File extensions in Linux

Try not to confuse third-party software!


Saeed Mohajeryami

3 years ago | 2 min read

Unlike Windows, Linux does not care about the extension of your files. It looks into the file contents and will figure it out by its own. In other words, Linux is extension agnostic. If you are interested to test it for yourself, use file command and give it your file name as an argument. For example, imagine you have a PDF file named tutorial.pdf, you can find its type by typing $ file tutorial.pdf on the terminal. Look at below picture. As you see the file type is PDF document and even when I changed it to Tutorial.txt, its type is still PDF document.

So, by changing a file extension, you can not fool the OS. It still knows what file type it is.

The file type does not change with changing the extension

However, you might fool third-party software. For example, if you have a text file named book.txt and change its extension to book.pdf , its icon changes because your system has assigned files with .pdf extensions to your PDF reader application for your convenience.

One file with two extensions

But if you try to open the file with PDF reader, you will get an error message. Look at the error message I got when I was trying to open book.pdf with my PDF reader. As you see below, it says, the file type plain text document (text/plain) is not supported.

Error message when trying to open a file with wrong extension

You might argue that extensions are important to Linux. The answer is extensions are not important to Linux, but they are important to Gnome, which is your desktop environment for Unix-like operating systems. Desktop environments have their own mechanisms that rely on file extensions to determine which applications to call to open a file. It makes things very convenient for the user.

Although Linux is extension agnostic, it does not mean extensions are useless. They are quite useful conveying information about the file type. Linux doesn’t care, but you as a user might care to learn what file does without looking at its content. For example, the moment you see and setup.txt, you can quickly distinguish which one is executable and which one is just a guide.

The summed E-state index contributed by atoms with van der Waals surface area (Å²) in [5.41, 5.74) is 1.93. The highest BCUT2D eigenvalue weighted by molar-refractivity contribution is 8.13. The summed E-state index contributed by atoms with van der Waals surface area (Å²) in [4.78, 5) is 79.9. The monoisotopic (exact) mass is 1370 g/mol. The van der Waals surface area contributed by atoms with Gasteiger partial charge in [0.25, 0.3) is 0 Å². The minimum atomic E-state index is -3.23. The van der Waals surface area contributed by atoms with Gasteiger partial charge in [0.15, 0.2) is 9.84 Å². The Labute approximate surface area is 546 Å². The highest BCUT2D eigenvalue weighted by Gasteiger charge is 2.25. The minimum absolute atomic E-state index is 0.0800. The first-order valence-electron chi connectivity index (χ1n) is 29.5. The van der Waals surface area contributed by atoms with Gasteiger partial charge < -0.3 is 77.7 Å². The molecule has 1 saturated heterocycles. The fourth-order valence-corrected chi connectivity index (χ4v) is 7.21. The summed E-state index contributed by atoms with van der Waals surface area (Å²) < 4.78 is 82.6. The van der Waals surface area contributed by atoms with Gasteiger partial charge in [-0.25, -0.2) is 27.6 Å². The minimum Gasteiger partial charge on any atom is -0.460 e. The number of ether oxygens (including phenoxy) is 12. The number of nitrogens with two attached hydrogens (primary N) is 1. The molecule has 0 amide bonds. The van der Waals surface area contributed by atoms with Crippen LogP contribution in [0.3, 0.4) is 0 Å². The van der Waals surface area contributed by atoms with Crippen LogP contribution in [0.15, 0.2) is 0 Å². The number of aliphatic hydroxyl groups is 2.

This article was originally published by Saeed Mohajeryami on medium.


Created by

Saeed Mohajeryami

I am a highly skilled Senior Data Engineer with a strong background in data engineering and data science. With over 10 years of experience in the field of computer science and software engineering, I have honed my skills in a wide range of programming languages including Python, JavaScript, Scala, Java, and SQL. I have extensive experience working with various databases, including PostgreSQL, SQLite, MongoDB, DynamoDB, and Redis, and have also worked with data warehouse technologies like BigQuery, Snowflake, and AWS Redshift. I am proficient in big data platforms like Spark, Kafka, GCP Pub/Sub, AWS Kinesis, and Apache Beam, and have experience with DE tools like Apache Airflow, dbt, Ascend, and Looker. I am deeply committed to staying up-to-date with the latest technologies and am skilled in DevOps tools like Git, Terraform, Jenkins, Docker, and Github Actions. I also have experience with containerization technologies like Docker and Kubernetes, and hold an AWS Certified Solution Arc







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